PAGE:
— Rodric Braithwaite, The Observer (UK)
"Superb and authoritative."
— Donald Rayfield, The Literary Review (UK)
"By far the most comprehensive account of Rasputin to date, brimming with complexities and fascinating detail, and stands as an enlightening re-evaluation of this crucial figure in Russian history."
— Helen Rappaport, The Daily Telegraph (UK)
"Douglas Smith begins this impressive biography by rubbishing almost everything previously written, stripping away a century of myth, fabrication, gossip and lie ... Smith's intention is not to rehabilitate Rasputin, but rather to tease out the tiny facts hidden within a haystack of lies. This huge task requires the skills of a detective and the patience of a saint ... it is a fascinating, often entertaining biography."
— Gerard DeGroot, Book of the Week, The Times (UK)
"Douglas Smith has delivered the definitive biography that is brilliantly gripping, as hypnotic, wild and erotic in its revelations as the Mad Monk himself, sensitive in its human portrait, astute in its political analysis, superbly researched with rich new material gathered in faraway archives, and populated with the zaniest cast of the deranged Romanovs, depraved bishops, whores, mountebanks, adventuresses, mystics and murderers."
— Simon Sebag Montefiore, The Evening Standard (UK)
"Utterly fascinating and forensically detailed ... There are plenty of Rasputin biographies, but its superlative scholarship and attention to detail put this one in a class of its own."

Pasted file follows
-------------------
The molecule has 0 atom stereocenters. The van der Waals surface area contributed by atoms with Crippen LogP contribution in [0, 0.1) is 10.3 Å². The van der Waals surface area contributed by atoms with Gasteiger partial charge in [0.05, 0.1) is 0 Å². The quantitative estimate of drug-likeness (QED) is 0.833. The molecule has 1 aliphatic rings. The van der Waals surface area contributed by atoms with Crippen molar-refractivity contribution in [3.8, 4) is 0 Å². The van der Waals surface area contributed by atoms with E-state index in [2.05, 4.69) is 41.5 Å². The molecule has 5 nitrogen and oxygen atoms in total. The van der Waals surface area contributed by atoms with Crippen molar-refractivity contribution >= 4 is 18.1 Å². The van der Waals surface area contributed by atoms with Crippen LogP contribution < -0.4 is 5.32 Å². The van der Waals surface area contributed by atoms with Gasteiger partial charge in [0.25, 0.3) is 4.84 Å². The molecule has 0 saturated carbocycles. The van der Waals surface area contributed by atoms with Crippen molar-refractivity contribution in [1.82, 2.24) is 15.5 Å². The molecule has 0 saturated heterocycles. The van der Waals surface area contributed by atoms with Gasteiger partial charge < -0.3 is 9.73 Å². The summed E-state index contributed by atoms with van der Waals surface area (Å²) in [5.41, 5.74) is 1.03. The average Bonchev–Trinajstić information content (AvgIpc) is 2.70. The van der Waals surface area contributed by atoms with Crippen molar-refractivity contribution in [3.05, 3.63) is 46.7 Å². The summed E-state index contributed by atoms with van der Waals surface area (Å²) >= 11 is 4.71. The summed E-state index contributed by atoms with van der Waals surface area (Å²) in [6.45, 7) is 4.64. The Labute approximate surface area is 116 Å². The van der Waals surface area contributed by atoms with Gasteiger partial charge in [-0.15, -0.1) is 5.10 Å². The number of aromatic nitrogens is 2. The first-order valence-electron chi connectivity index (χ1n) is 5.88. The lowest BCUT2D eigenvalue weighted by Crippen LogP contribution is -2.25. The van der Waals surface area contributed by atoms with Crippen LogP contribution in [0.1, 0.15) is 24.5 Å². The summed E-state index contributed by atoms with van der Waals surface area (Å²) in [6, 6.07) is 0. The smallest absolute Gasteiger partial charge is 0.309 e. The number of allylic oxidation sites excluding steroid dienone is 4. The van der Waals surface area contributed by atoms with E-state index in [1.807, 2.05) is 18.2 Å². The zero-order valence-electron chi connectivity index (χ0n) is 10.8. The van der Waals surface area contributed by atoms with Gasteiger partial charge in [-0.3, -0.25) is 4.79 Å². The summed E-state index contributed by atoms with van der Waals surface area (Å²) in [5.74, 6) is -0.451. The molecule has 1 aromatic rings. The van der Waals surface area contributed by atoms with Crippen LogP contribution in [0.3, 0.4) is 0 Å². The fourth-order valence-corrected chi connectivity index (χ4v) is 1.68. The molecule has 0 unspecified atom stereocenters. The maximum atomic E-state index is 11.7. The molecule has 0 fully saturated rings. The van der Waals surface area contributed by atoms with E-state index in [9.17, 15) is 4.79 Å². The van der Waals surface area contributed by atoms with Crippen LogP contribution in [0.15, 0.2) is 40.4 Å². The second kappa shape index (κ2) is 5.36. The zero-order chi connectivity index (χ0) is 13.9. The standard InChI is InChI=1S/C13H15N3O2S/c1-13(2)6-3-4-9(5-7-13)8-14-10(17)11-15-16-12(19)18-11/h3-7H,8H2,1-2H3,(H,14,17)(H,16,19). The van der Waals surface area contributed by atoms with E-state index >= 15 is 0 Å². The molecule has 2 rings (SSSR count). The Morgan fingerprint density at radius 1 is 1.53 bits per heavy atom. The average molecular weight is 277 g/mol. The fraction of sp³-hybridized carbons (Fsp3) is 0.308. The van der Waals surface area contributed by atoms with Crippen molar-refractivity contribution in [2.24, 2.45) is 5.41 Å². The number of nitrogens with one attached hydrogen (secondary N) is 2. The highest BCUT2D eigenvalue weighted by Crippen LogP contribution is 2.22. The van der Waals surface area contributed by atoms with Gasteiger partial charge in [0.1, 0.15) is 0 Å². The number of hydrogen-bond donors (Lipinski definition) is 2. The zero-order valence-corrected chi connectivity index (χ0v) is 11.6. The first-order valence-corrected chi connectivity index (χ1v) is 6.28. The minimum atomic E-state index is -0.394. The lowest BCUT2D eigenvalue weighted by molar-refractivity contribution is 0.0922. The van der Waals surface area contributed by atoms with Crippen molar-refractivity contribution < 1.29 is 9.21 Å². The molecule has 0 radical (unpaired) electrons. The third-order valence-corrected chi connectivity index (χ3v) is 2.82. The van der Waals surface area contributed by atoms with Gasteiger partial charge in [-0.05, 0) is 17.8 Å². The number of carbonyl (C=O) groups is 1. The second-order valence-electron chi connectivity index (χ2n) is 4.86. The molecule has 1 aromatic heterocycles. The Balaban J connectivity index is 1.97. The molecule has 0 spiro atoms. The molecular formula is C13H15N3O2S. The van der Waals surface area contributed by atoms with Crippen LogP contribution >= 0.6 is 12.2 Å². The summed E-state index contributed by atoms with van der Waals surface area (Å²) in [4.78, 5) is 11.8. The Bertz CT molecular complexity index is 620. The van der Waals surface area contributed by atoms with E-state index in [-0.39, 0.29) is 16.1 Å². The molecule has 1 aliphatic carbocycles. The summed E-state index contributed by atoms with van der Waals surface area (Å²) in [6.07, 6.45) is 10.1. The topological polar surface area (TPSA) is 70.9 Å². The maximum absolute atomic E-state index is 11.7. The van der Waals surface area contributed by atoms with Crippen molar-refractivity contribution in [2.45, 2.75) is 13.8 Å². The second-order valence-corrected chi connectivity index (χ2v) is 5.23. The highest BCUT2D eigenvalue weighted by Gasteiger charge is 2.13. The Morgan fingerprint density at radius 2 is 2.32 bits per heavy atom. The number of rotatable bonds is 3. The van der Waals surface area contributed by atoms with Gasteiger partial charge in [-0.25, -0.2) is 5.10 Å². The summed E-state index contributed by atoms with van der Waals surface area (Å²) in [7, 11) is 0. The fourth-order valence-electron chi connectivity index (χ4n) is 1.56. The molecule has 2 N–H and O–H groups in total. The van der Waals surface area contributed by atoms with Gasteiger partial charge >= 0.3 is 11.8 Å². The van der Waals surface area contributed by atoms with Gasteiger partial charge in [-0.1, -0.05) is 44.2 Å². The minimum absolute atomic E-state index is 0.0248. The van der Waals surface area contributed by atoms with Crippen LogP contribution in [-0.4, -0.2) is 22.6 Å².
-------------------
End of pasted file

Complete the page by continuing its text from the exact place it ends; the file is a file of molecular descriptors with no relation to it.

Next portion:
— Dominc Sandbrook, The Sunday Times (UK)
"Smith, the author of Former People, has written the definitive account of Grigory Rasputin's life and times ... Smith's book reads like a revelatory work of revisionist history, unearthing a flesh-and-blood person from a century's worth of lies and exaggerations."
— Hank Stephenson, Shelf Awareness
"This brilliantly written, meticulously researched account of the life of Rasputin is the best, most complete and accurate I have ever read. Step by step, day by day, week by week in this life, Douglas Smith tells the story from its humble beginnings, through its obscene sexual chapters, to its violent end. He describes how a peasant became "our Friend" to the last emperor and empress of Russia. He explains why this dependency came at terrible cost for the imperial couple, for their children, for Russia, and for the twentieth century. Readers will begin by saying that this is an impossible story to believe. They will read on because, in Douglas Smith's mesmerizing telling, it must be believed. And because it did happen."
— Robert K. Massie, author of Nicholas and Alexandra
"The most complete and masterful study of Rasputin that I’ve read. Douglas Smith’s work is not only extraordinarily readable, but rich in detail."
— Robert Alexander, author of The Kitchen Boy
"Some years ago when working on a historical novel I had to read all the existing Rasputin biographies, and they do abound - in all literary styles and in many languages. What a pity that Douglas Smith’s Rasputin had not yet been published, it would have saved me a lot of time. If you are interested in the story of the Romanovs’ pet prophet this is the book to read."
— Boris Akunin, author of the Erast Fandorin novels
"It is hard to imagine a historical figure more barnacled with myth than Rasputin. Douglas Smith unravels Rasputin’s complex narrative in unprecedented detail, showing how he was a kind of chimera onto which could be hung all the ills of a disintegrating Russia. In the process Smith vividly exposes the astonishing blindness of the ruling class that made its tragic end inevitable. A brilliant achievement."